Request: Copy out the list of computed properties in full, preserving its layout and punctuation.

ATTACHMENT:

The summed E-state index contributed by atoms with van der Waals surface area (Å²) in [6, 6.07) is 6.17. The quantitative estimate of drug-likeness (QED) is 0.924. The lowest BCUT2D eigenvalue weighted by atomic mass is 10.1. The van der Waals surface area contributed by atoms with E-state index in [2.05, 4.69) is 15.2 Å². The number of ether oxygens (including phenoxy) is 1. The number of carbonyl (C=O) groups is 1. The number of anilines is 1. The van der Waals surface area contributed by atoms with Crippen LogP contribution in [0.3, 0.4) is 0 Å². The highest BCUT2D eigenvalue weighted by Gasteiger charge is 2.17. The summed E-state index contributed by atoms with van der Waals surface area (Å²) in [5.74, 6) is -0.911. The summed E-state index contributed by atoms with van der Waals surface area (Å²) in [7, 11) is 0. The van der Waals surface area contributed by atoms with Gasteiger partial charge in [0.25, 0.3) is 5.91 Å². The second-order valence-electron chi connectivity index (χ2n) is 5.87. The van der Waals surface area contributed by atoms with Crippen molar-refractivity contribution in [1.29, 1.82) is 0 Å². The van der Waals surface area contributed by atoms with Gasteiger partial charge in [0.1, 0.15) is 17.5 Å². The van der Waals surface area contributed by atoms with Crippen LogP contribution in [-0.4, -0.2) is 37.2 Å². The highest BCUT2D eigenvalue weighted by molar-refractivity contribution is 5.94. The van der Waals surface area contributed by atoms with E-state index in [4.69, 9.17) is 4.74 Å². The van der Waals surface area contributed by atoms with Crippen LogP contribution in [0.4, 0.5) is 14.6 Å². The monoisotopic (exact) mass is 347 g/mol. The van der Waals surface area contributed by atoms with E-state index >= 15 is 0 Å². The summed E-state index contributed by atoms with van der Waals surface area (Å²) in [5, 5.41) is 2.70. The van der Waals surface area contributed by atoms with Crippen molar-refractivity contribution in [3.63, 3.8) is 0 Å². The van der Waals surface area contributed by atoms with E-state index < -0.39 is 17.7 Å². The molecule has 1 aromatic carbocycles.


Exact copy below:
The summed E-state index contributed by atoms with van der Waals surface area (Å²) in [6, 6.07) is 6.17. The quantitative estimate of drug-likeness (QED) is 0.924. The lowest BCUT2D eigenvalue weighted by atomic mass is 10.1. The van der Waals surface area contributed by atoms with E-state index in [2.05, 4.69) is 15.2 Å². The number of ether oxygens (including phenoxy) is 1. The number of carbonyl (C=O) groups is 1. The number of anilines is 1. The van der Waals surface area contributed by atoms with Crippen LogP contribution in [0.3, 0.4) is 0 Å². The highest BCUT2D eigenvalue weighted by Gasteiger charge is 2.17. The summed E-state index contributed by atoms with van der Waals surface area (Å²) in [5.74, 6) is -0.911. The summed E-state index contributed by atoms with van der Waals surface area (Å²) in [7, 11) is 0. The van der Waals surface area contributed by atoms with Gasteiger partial charge in [0.25, 0.3) is 5.91 Å². The second-order valence-electron chi connectivity index (χ2n) is 5.87. The van der Waals surface area contributed by atoms with Crippen molar-refractivity contribution in [1.29, 1.82) is 0 Å². The van der Waals surface area contributed by atoms with Gasteiger partial charge in [0.1, 0.15) is 17.5 Å². The van der Waals surface area contributed by atoms with Crippen LogP contribution in [-0.4, -0.2) is 37.2 Å². The highest BCUT2D eigenvalue weighted by molar-refractivity contribution is 5.94. The van der Waals surface area contributed by atoms with E-state index in [4.69, 9.17) is 4.74 Å². The van der Waals surface area contributed by atoms with Crippen LogP contribution in [0.4, 0.5) is 14.6 Å². The monoisotopic (exact) mass is 347 g/mol. The van der Waals surface area contributed by atoms with E-state index >= 15 is 0 Å². The summed E-state index contributed by atoms with van der Waals surface area (Å²) in [5, 5.41) is 2.70. The van der Waals surface area contributed by atoms with Crippen molar-refractivity contribution in [3.63, 3.8) is 0 Å². The van der Waals surface area contributed by atoms with E-state index < -0.39 is 17.7 Å². The molecule has 1 aromatic carbocycles.